Indian external affairs minister Sushma Swaraj will visit Pakistan in the first such high-level visit in three years, signalling a fresh push by the nuclear-armed neighbours to improve ties.
Ms Swaraj will lead an Indian delegation for the Heart of Asia 5th Ministerial Meeting on Afghanistan tomorrow in Islamabad, tweeted Mr Vikas Swarup, spokesman for the ministry of external affairs, yesterday.
She is expected to call on Prime Minister Nawaz Sharif and meet her Pakistani counterpart Sartaj Aziz on the sidelines of the multi-lateral conference that will also deal with the developments in Afghanistan, a country where Pakistan has been wary of India's presence.
Ties between India and Pakistan have been tense in recent times.
Two attempts to initiate talks over the past year fizzled out with India - which blames the Pakistan-based Lashkar-e-Taiba group for the 2008 Mumbai terror attacks - demanding that Islamabad crack down on militants. Islamabad has countered New Delhi's focus on terrorism, saying it wants disputed Kashmir to be the core issue in talks.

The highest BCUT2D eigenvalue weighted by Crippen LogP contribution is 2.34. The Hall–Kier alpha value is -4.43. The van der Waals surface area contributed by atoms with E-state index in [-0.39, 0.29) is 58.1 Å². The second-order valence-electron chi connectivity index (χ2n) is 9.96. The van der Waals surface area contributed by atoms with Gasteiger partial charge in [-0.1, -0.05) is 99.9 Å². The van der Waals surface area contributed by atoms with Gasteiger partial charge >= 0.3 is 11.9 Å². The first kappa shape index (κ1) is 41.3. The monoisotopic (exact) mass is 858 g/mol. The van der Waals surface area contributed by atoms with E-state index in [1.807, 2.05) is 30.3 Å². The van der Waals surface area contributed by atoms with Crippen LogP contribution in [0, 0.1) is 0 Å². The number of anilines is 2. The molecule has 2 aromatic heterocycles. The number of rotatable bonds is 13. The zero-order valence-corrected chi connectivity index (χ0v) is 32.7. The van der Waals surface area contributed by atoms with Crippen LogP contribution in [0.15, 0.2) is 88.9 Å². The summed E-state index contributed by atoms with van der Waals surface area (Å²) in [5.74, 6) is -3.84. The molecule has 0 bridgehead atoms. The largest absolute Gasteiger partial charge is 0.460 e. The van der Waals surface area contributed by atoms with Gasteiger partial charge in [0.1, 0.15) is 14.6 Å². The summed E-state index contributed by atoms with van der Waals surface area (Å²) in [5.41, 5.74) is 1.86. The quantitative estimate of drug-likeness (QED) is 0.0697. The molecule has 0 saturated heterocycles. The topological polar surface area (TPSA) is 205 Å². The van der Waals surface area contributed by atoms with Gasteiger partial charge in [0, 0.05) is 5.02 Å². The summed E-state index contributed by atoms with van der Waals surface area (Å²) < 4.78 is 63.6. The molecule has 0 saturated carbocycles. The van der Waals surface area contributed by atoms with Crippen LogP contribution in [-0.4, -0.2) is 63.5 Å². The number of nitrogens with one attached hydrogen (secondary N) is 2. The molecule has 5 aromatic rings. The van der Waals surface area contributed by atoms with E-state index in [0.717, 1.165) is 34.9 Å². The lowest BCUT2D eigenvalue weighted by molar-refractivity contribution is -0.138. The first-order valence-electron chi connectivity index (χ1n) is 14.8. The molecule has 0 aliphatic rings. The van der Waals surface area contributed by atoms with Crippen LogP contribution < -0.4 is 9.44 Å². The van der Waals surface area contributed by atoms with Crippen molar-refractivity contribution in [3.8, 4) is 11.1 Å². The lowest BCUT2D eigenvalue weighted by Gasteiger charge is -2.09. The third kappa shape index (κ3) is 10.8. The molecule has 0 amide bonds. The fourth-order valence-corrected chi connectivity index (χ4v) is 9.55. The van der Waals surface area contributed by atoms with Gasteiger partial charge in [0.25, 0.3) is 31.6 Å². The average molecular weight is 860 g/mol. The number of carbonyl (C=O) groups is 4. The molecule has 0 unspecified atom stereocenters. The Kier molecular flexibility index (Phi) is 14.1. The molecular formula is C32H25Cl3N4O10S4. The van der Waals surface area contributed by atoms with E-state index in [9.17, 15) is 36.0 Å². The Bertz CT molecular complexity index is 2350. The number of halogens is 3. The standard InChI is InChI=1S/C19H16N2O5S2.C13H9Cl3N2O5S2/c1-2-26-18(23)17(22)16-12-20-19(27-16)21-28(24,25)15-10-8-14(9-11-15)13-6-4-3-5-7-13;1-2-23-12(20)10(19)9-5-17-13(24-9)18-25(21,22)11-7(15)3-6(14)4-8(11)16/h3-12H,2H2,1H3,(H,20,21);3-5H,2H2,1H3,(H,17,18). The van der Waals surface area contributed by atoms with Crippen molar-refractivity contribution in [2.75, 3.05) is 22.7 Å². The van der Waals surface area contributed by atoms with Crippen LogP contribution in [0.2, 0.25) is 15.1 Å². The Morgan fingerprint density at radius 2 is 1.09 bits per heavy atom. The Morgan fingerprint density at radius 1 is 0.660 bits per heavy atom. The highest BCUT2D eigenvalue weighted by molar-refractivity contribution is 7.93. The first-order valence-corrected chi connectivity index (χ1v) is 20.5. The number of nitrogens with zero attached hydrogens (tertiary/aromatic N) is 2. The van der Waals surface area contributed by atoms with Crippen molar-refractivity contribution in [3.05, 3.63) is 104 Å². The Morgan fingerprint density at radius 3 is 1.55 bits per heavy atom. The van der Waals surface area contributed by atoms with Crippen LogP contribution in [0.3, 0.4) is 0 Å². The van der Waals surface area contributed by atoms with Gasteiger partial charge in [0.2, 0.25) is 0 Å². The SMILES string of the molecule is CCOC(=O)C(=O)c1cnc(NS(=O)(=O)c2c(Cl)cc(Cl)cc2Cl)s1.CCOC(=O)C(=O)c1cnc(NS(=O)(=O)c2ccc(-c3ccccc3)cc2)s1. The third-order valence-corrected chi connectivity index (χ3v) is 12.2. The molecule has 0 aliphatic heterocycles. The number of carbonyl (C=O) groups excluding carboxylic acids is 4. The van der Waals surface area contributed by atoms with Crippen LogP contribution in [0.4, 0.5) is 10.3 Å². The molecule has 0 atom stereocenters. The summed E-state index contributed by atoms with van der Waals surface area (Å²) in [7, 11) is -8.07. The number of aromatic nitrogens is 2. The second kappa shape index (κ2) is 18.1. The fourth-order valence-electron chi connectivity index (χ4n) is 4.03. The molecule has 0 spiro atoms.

But in a surprise climbdown, the national security advisers of the two countries met in Bangkok on Sunday and discussed both the issue of terrorism and Kashmir.
The two sides agreed "to carry forward the constructive engagement between the two countries" and paved the way for Ms Swaraj's visit to Pakistan.
The thrust for the latest engagement came from a meeting between Mr Modi and his Pakistani counterpart, Mr Sharif, on the sidelines of the climate change summit in Paris.
Still, analysts said that it was too early to determine the course of volatile India-Pakistan ties.
"I think on the whole there is a movement which is a positive, but to what extent it will go one can't say at this point," said Mr S. D. Muni, a Distinguished Fellow at the Institute for Defence Studies and Analyses in New Delhi.
Mr Modi has shown keenness to initiate dialogue with Pakistan but also has to deal with his right-wing supporters who oppose engagement, resulting in policy inconsistencies, said analysts.
"There is confusion on Modi's policy on Pakistan. The dialogue is going on at all levels with Pakistan, without insisting on the terms Modi laid down on terrorism, so what was the fuss about over the last year," said former Indian foreign secretary Lalit Mansingh.